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The power of literary device was never more in its prime than during this period of history, where a wide array of political and religious satire mocked the status quo and poetry called humankind to transcend the rigors of daily life through love, God or principle. This series comments on historical patterns of the human condition that are still visible today. ++++ The below data was compiled from various identification fields in the bibliographic record of this title. This data is provided as an additional tool in helping to insure edition identification: ++++ Ariadne deserted by Theseus and found and courted by Bacchus a dramatick piece apted for recitative musick / written and composed by Richard Fleckno. Flecknoe, Richard, d. 1678? Does not include music. , 15 p. London printed : [s.n.], MDCLIV  Wing / F1209 English Reproduction of the original in the Lambeth Palace Library ++++ This book represents an authentic reproduction of the text as printed by the original publisher. While we have attempted to accurately maintain the integrity of the original work, there are sometimes problems with the original work or the micro-film from which the books were digitized. This can result in errors in reproduction. Possible imperfections include missing and blurred pages, poor pictures, markings and other reproduction issues beyond our control. Because this work is culturally important, we have made it available as part of our commitment to protecting, preserving and promoting the world's literature.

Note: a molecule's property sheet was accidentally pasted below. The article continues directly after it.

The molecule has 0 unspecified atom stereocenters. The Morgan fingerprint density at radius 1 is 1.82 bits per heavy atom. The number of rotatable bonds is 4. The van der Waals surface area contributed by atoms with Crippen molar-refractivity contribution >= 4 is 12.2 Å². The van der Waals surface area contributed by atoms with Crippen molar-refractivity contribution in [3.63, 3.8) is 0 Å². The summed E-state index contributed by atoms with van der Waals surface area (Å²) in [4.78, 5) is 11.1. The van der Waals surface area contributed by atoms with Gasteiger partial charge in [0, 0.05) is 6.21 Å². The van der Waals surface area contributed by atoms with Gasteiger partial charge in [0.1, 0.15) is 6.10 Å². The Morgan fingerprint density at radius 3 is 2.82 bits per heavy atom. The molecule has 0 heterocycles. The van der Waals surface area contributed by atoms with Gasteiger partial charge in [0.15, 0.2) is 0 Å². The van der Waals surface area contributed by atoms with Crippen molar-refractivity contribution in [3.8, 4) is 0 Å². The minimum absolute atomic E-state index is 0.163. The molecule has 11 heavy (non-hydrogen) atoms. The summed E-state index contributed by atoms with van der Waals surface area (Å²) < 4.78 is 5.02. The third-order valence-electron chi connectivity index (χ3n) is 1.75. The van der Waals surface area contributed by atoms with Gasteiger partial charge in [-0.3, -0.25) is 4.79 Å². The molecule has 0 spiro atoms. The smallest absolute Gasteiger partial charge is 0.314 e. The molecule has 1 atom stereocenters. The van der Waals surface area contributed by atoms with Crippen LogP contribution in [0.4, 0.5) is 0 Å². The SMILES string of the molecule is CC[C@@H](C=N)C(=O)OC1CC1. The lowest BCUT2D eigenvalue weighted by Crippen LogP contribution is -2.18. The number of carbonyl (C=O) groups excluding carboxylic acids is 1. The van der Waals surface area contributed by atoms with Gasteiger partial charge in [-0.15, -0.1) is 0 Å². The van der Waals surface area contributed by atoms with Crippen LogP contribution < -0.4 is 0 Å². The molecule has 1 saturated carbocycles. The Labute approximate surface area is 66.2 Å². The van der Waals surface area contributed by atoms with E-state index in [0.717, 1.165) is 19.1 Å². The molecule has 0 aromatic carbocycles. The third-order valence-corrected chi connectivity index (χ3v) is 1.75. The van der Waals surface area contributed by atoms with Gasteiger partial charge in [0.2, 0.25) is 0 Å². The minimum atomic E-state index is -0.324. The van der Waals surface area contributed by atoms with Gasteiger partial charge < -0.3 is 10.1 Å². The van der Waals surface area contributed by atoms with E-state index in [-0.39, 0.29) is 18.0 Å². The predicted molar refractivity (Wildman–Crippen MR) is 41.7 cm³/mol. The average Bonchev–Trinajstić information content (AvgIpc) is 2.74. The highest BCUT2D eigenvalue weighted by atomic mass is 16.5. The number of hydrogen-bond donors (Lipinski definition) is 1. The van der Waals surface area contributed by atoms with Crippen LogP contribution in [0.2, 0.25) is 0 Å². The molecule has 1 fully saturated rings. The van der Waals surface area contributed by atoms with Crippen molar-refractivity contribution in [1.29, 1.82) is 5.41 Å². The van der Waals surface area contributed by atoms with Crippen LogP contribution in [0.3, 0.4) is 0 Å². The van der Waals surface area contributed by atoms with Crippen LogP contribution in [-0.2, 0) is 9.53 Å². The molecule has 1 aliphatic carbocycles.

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Virgil was born on October 15, 70 B.C.E., in Northern Italy in a small village near Mantua. He attended school at Cremona and Mediolanum (Milan), then went to Rome, where he studied mathematics, medicine and rhetoric, and finally completed his studies in Naples. He entered literary circles as an "Alexandrian," the name given to a group of poets who sought inspiration in the sophisticated work of third-century Greek poets, also known as Alexandrians. In 49 BC Virgil became a Roman citizen. After his studies in Rome, Vergil is believed to have lived with his father for about 10 years, engaged in farm work, study, and writing poetry. After the battle of Philippi in 42 B.C.E. Virgils property in Cisalpine Gaul, was confiscated for veterans. In the following years Virgil spent most of his time in Campania and Sicily, but he also had a house in Rome. During the reign of emperor Augustus, Virgil became a member of his court circle and was advanced by a minister, Maecenas, patron of the arts and close friend to the poet Horace. He gave Virgil a house near Naples. Between 42 and 37 B.C.E. Virgil composed pastoral poems known as Bucolic or Eclogues and spent years on the Georgics. The rest of his life, from 30 to 19 B.C., Virgil devoted to The Aeneid, the national epic of Rome, and the glory of the Empire. Although ambitious, Virgil was never really happy about the task. Virgil died in 19 B. C.